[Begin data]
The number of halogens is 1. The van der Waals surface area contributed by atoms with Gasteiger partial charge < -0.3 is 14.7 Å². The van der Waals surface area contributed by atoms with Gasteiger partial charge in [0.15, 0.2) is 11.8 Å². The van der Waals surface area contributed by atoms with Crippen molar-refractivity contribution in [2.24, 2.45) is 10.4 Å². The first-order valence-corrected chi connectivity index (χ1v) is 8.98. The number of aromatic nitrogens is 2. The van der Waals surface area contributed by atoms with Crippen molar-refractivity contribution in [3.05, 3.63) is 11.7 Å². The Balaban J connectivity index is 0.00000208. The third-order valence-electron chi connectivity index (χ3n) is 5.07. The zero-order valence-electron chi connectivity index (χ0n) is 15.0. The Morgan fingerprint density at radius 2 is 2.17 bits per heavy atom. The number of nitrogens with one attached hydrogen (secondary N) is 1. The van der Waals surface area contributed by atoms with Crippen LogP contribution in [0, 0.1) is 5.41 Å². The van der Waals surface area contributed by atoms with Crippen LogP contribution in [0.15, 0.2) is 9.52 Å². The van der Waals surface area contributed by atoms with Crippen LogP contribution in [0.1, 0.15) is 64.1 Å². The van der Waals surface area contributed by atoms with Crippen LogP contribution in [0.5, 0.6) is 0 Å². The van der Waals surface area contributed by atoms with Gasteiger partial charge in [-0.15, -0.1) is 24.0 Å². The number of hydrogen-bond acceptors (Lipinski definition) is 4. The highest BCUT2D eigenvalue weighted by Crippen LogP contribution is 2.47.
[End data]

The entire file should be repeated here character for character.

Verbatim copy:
The number of halogens is 1. The van der Waals surface area contributed by atoms with Gasteiger partial charge < -0.3 is 14.7 Å². The van der Waals surface area contributed by atoms with Gasteiger partial charge in [0.15, 0.2) is 11.8 Å². The van der Waals surface area contributed by atoms with Crippen molar-refractivity contribution in [2.24, 2.45) is 10.4 Å². The first-order valence-corrected chi connectivity index (χ1v) is 8.98. The number of aromatic nitrogens is 2. The van der Waals surface area contributed by atoms with Crippen molar-refractivity contribution in [3.05, 3.63) is 11.7 Å². The Balaban J connectivity index is 0.00000208. The third-order valence-electron chi connectivity index (χ3n) is 5.07. The zero-order valence-electron chi connectivity index (χ0n) is 15.0. The Morgan fingerprint density at radius 2 is 2.17 bits per heavy atom. The number of nitrogens with one attached hydrogen (secondary N) is 1. The van der Waals surface area contributed by atoms with Crippen LogP contribution in [0, 0.1) is 5.41 Å². The van der Waals surface area contributed by atoms with Crippen LogP contribution in [0.15, 0.2) is 9.52 Å². The van der Waals surface area contributed by atoms with Crippen LogP contribution in [0.1, 0.15) is 64.1 Å². The van der Waals surface area contributed by atoms with Crippen LogP contribution in [0.5, 0.6) is 0 Å². The van der Waals surface area contributed by atoms with Gasteiger partial charge in [-0.15, -0.1) is 24.0 Å². The number of hydrogen-bond acceptors (Lipinski definition) is 4. The highest BCUT2D eigenvalue weighted by Crippen LogP contribution is 2.47.